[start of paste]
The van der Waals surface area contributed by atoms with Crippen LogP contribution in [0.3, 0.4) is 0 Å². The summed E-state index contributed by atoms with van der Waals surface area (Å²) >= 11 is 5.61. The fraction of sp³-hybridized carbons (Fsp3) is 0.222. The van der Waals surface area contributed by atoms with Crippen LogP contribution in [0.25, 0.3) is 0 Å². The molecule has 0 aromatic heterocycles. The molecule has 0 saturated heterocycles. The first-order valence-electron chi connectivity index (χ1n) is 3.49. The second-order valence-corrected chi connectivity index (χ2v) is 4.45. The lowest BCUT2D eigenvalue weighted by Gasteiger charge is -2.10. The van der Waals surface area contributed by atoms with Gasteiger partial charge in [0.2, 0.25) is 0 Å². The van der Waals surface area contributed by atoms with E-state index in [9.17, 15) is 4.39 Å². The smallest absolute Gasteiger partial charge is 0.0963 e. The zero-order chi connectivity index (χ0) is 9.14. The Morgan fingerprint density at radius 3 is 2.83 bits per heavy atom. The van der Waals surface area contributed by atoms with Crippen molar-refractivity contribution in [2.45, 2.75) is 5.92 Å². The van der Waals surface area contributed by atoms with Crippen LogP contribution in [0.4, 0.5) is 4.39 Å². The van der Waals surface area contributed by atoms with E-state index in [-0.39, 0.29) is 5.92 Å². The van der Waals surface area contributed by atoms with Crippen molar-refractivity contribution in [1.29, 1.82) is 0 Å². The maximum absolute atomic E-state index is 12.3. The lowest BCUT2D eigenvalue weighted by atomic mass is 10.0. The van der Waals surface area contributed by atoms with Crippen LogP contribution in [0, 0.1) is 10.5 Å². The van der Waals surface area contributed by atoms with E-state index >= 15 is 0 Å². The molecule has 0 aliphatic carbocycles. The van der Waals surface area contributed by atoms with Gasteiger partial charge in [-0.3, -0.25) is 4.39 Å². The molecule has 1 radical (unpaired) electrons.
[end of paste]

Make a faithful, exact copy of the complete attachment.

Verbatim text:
The van der Waals surface area contributed by atoms with Crippen LogP contribution in [0.3, 0.4) is 0 Å². The summed E-state index contributed by atoms with van der Waals surface area (Å²) >= 11 is 5.61. The fraction of sp³-hybridized carbons (Fsp3) is 0.222. The van der Waals surface area contributed by atoms with Crippen LogP contribution in [0.25, 0.3) is 0 Å². The molecule has 0 aromatic heterocycles. The molecule has 0 saturated heterocycles. The first-order valence-electron chi connectivity index (χ1n) is 3.49. The second-order valence-corrected chi connectivity index (χ2v) is 4.45. The lowest BCUT2D eigenvalue weighted by Gasteiger charge is -2.10. The van der Waals surface area contributed by atoms with Gasteiger partial charge in [0.2, 0.25) is 0 Å². The van der Waals surface area contributed by atoms with E-state index in [9.17, 15) is 4.39 Å². The smallest absolute Gasteiger partial charge is 0.0963 e. The zero-order chi connectivity index (χ0) is 9.14. The Morgan fingerprint density at radius 3 is 2.83 bits per heavy atom. The van der Waals surface area contributed by atoms with Crippen molar-refractivity contribution in [2.45, 2.75) is 5.92 Å². The van der Waals surface area contributed by atoms with Crippen LogP contribution in [0.4, 0.5) is 4.39 Å². The van der Waals surface area contributed by atoms with E-state index in [-0.39, 0.29) is 5.92 Å². The van der Waals surface area contributed by atoms with Crippen molar-refractivity contribution in [1.29, 1.82) is 0 Å². The maximum absolute atomic E-state index is 12.3. The lowest BCUT2D eigenvalue weighted by atomic mass is 10.0. The van der Waals surface area contributed by atoms with Crippen LogP contribution in [0, 0.1) is 10.5 Å². The van der Waals surface area contributed by atoms with E-state index >= 15 is 0 Å². The molecule has 0 aliphatic carbocycles. The van der Waals surface area contributed by atoms with Gasteiger partial charge in [-0.3, -0.25) is 4.39 Å². The molecule has 1 radical (unpaired) electrons.